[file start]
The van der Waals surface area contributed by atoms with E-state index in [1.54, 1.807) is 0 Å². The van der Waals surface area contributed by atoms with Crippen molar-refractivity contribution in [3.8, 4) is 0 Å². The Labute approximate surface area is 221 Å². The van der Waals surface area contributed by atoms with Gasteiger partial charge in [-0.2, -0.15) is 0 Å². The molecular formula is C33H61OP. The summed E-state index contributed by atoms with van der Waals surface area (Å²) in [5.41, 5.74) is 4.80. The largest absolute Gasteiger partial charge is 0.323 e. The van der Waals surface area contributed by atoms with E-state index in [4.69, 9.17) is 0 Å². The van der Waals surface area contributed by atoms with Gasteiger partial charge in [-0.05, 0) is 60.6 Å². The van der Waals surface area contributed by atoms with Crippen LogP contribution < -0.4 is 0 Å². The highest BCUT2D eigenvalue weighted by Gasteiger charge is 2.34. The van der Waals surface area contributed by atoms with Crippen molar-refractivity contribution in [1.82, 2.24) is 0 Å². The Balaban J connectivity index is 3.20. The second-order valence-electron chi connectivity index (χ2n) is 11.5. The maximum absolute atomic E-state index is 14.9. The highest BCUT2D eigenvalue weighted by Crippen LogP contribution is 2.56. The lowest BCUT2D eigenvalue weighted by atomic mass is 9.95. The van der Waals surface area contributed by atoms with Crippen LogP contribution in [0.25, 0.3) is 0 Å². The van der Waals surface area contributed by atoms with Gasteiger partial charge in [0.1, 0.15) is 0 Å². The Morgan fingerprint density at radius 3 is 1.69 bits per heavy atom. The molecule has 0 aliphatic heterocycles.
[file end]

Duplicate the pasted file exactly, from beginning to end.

The van der Waals surface area contributed by atoms with E-state index in [1.54, 1.807) is 0 Å². The van der Waals surface area contributed by atoms with Crippen molar-refractivity contribution in [3.8, 4) is 0 Å². The Labute approximate surface area is 221 Å². The van der Waals surface area contributed by atoms with Gasteiger partial charge in [-0.2, -0.15) is 0 Å². The molecular formula is C33H61OP. The summed E-state index contributed by atoms with van der Waals surface area (Å²) in [5.41, 5.74) is 4.80. The largest absolute Gasteiger partial charge is 0.323 e. The van der Waals surface area contributed by atoms with E-state index in [4.69, 9.17) is 0 Å². The van der Waals surface area contributed by atoms with Gasteiger partial charge in [-0.05, 0) is 60.6 Å². The van der Waals surface area contributed by atoms with Crippen LogP contribution < -0.4 is 0 Å². The highest BCUT2D eigenvalue weighted by Gasteiger charge is 2.34. The van der Waals surface area contributed by atoms with Crippen molar-refractivity contribution in [1.82, 2.24) is 0 Å². The Balaban J connectivity index is 3.20. The second-order valence-electron chi connectivity index (χ2n) is 11.5. The maximum absolute atomic E-state index is 14.9. The highest BCUT2D eigenvalue weighted by Crippen LogP contribution is 2.56. The lowest BCUT2D eigenvalue weighted by atomic mass is 9.95. The van der Waals surface area contributed by atoms with Crippen LogP contribution in [0.25, 0.3) is 0 Å². The van der Waals surface area contributed by atoms with Gasteiger partial charge in [0.1, 0.15) is 0 Å². The Morgan fingerprint density at radius 3 is 1.69 bits per heavy atom. The molecule has 0 aliphatic heterocycles.